The 41-year-old actor came up with a bunch of Oscars-themed anagrams for his followers to solve and to celebrate the awards show happening this weekend, we gathered them all up for you here along with the answers.


Oscars 2015: Big Data number crunchers try their hand at calling the awards

LA Times

Given that the Academy of Motion Picture Arts and Sciences is an anonymous body of about 6,600 — and not, say, a market with decades of history or an election with dozens of finely honed polls — there's no reason to think Big Data will do better than the insider pundits (or dart-throwers) at predicting the Academy Awards. In fact, members of the data community have acknowledged this, notably in a FiveThirtyEight post last year titled "Why It's Hard to Predict Oscar Winners" that concluded that "for now, a market-beating Oscar prediction model is probably out of the picture."

Still, that hasn't stopped many outlets, including FiveThirtyEight itself, from trying.

Here are some of the more notable efforts, including their methodology and their sure-fire, numbers-tested winners for this year.

Facebook Creates Trending Experience for Oscars


The 87th Academy Awards will be presented Sunday night, and Facebook created a Trending Oscars experience for users looking to join the conversation.

Facebook is also teaming up with ABC Entertainment, allowing fans to ask nominees questions via the Facebook page for Good Morning America, as well as incorporating real-time Facebook data on the most-buzzed-about nominees into the television network’s red-carpet broadcast.

Engineering manager Yuval Kesten, strategic partnerships executive Kelly Michelena and product marketing manager Peter Yang said in a Newsroom post that last year’s Oscars generated 25.4 million combined posts, comments and likes from 11.3 million users.


Why There Should Be an Oscar Category for Dramatic Research

The Atlantic

The annual fact-checking cycle hasn’t yet persuaded Hollywood films to transfigure all their biopics and historical dramas into documentaries. Writers theorize that publicly disputing the period details may contribute to a film’s failure to pick up a win or even a nomination, but lack of screeners and late releases could easily also be a factor when we’re talking about surmising the motivations of the primarily old, male Academy members who vote. If anything, the sheer volume is drowning out when these fallacies matter and when they don’t. This isn’t to say that the idea of complicating one person’s version of history should stop—it's to say the practice should be challenged, made better, more helpful.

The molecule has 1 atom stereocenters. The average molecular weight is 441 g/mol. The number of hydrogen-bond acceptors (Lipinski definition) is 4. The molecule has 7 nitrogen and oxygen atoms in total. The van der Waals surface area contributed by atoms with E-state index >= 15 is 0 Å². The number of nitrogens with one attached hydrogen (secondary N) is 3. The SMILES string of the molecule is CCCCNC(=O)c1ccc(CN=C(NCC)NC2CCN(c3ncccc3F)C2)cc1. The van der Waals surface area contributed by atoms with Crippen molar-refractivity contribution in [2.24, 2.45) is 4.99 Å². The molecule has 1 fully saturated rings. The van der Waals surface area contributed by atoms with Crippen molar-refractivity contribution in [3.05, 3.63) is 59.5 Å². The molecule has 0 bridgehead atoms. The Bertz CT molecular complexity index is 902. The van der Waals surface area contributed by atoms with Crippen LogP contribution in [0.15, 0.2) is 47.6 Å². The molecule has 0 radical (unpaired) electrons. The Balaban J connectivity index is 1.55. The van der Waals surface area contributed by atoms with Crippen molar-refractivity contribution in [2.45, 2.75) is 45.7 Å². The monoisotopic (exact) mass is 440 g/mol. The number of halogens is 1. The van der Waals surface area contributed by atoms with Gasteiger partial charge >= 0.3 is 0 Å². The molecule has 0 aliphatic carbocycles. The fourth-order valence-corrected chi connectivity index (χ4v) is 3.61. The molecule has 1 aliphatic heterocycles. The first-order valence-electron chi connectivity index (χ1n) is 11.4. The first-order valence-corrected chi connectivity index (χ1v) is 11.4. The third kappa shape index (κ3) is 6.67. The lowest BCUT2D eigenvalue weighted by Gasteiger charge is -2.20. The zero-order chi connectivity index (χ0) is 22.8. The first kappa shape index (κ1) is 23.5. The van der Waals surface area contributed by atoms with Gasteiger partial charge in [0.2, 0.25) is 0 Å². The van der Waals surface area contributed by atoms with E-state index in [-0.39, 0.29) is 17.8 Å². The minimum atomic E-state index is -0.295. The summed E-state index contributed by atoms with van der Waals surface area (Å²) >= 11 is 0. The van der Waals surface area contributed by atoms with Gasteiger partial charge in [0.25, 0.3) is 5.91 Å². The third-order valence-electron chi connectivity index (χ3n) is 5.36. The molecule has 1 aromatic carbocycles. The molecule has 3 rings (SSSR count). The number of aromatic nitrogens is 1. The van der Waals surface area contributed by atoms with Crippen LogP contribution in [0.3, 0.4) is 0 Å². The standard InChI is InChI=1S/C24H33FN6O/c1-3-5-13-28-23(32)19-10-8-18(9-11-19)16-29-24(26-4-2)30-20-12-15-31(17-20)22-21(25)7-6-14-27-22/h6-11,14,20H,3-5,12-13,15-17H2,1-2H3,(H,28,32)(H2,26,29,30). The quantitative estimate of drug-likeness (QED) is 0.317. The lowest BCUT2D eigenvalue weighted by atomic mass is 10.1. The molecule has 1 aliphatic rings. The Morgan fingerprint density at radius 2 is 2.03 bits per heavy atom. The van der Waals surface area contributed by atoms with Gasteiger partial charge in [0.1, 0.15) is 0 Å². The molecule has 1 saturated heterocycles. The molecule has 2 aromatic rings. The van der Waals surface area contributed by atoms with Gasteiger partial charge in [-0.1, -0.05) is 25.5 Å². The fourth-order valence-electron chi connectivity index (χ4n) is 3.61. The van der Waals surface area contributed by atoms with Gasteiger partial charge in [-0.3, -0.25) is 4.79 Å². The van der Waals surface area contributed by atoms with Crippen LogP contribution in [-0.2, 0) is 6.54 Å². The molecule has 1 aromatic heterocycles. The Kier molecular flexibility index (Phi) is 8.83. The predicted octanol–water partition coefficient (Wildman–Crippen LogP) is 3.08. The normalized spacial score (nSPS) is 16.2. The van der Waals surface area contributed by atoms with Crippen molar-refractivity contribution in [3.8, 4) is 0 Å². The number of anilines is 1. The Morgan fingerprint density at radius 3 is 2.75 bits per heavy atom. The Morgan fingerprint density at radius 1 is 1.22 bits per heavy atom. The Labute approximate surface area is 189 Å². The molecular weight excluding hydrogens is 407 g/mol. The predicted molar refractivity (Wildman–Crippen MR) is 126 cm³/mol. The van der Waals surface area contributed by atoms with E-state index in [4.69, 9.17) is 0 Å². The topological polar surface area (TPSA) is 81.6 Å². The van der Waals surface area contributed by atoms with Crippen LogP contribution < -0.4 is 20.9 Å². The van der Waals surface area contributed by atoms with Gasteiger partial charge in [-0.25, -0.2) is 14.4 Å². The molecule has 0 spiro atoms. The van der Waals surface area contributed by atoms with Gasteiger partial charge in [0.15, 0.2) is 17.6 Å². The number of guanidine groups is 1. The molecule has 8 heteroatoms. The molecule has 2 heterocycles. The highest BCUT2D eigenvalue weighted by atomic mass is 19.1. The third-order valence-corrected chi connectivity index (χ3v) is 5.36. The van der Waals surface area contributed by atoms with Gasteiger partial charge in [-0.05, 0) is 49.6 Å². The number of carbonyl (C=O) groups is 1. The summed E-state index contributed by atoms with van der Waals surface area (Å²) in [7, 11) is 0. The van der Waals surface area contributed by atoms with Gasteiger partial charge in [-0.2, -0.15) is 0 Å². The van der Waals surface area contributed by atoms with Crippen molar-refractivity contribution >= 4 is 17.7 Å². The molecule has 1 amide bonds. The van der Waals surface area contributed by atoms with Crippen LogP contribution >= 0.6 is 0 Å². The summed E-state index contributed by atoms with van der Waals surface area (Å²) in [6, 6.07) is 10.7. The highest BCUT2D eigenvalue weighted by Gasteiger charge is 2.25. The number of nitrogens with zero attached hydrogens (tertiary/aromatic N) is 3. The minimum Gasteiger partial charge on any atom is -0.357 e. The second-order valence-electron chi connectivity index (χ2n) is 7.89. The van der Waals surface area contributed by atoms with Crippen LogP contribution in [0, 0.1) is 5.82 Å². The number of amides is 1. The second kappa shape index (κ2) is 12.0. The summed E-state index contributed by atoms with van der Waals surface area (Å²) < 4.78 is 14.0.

Some suggestions have already been offered. At The Washington Post Ann Hornaday posed new rules for watching biopics. According to her regulations, the audience should cultivate a “third eye” that would straddle the consideration of the facts with an appreciation for fiction. This is democratic—but also puts the onus entirely on the viewer. Fact-checking opinion pieces originate with viewers taking a film a tad too seriously, sure—but if universally poor movie-watching form was to blame, we might be besieged year-round, given the healthy number of stories based on real events that roll in, to less fanfare, year-round.

There have been some proposals for systematic reform, too. Last year a piece in USA Today suggested movie studios might benefit from “couching” their films in more fictional terms. That’s fair, but the quoted analyst’s solutions were limiting—he suggesting not using real names, only telling really old stories, and writing a happy ending.


Acad’s Sci-Tech Oscars Raise the Bar On ‘Wow’


From finding new ways to shoot the most adrenaline-infused car chases to taking exhibition audio into new frontiers, this year’s recipients of the Academy Scientific & Technical Awards are pushing the limits of cinema in every way they can.
These awards are sometimes called the Sci-Tech Oscars, but most honorees are given plaques or certificates, as opposed to the fabled statuettes. Only two of the awards come with actual Oscars and those nods aren’t given every year, though this year both will be presented.

Bing has your Oscars 2015 predictions cheat sheet all filled out


Microsoft has also put its Bing technology to work to pick World Cup winners, who was projected to win each NFL football game, the winner of the Super Bowl, Grammy winners, and more. It’s worth noting that Bing did fairly well in picking weekly NFL football winners—getting about two-thirds right, according to Business Insider—about what Las Vegas oddsmakers predicted. (Bing predicts winners “straight up,” while Las Vegas factors in a point spread.) Microsoft also correctly picked the New England Patriots to win the Super Bowl, and the winner for Record of the Year and more at the Grammy awards.

Naturally, Microsoft also has a printable Oscar ballot for you to fill out. Who do you think will win? You can tell us below, or just shout it to the world on social media—chances are that Bing will see it.